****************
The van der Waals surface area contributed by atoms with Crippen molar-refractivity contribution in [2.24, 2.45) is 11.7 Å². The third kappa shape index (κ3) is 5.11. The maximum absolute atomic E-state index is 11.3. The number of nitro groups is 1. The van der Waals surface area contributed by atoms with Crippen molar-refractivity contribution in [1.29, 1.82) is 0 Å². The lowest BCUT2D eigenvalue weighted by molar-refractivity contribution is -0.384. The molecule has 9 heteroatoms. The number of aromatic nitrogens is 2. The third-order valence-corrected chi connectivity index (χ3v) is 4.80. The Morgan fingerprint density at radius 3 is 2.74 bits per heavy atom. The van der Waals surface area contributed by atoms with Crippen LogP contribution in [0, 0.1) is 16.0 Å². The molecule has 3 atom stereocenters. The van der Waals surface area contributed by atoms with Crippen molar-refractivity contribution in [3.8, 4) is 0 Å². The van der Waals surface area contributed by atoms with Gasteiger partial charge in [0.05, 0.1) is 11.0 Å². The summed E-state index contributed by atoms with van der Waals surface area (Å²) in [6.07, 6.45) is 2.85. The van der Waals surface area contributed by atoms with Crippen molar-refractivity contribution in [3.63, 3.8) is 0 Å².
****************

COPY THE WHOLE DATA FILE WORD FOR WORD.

The van der Waals surface area contributed by atoms with Crippen molar-refractivity contribution in [2.24, 2.45) is 11.7 Å². The third kappa shape index (κ3) is 5.11. The maximum absolute atomic E-state index is 11.3. The number of nitro groups is 1. The van der Waals surface area contributed by atoms with Crippen molar-refractivity contribution in [1.29, 1.82) is 0 Å². The lowest BCUT2D eigenvalue weighted by molar-refractivity contribution is -0.384. The molecule has 9 heteroatoms. The number of aromatic nitrogens is 2. The third-order valence-corrected chi connectivity index (χ3v) is 4.80. The Morgan fingerprint density at radius 3 is 2.74 bits per heavy atom. The van der Waals surface area contributed by atoms with Crippen LogP contribution in [0, 0.1) is 16.0 Å². The molecule has 3 atom stereocenters. The van der Waals surface area contributed by atoms with Crippen molar-refractivity contribution in [3.8, 4) is 0 Å². The van der Waals surface area contributed by atoms with Gasteiger partial charge in [0.05, 0.1) is 11.0 Å². The summed E-state index contributed by atoms with van der Waals surface area (Å²) in [6.07, 6.45) is 2.85. The van der Waals surface area contributed by atoms with Crippen molar-refractivity contribution in [3.63, 3.8) is 0 Å².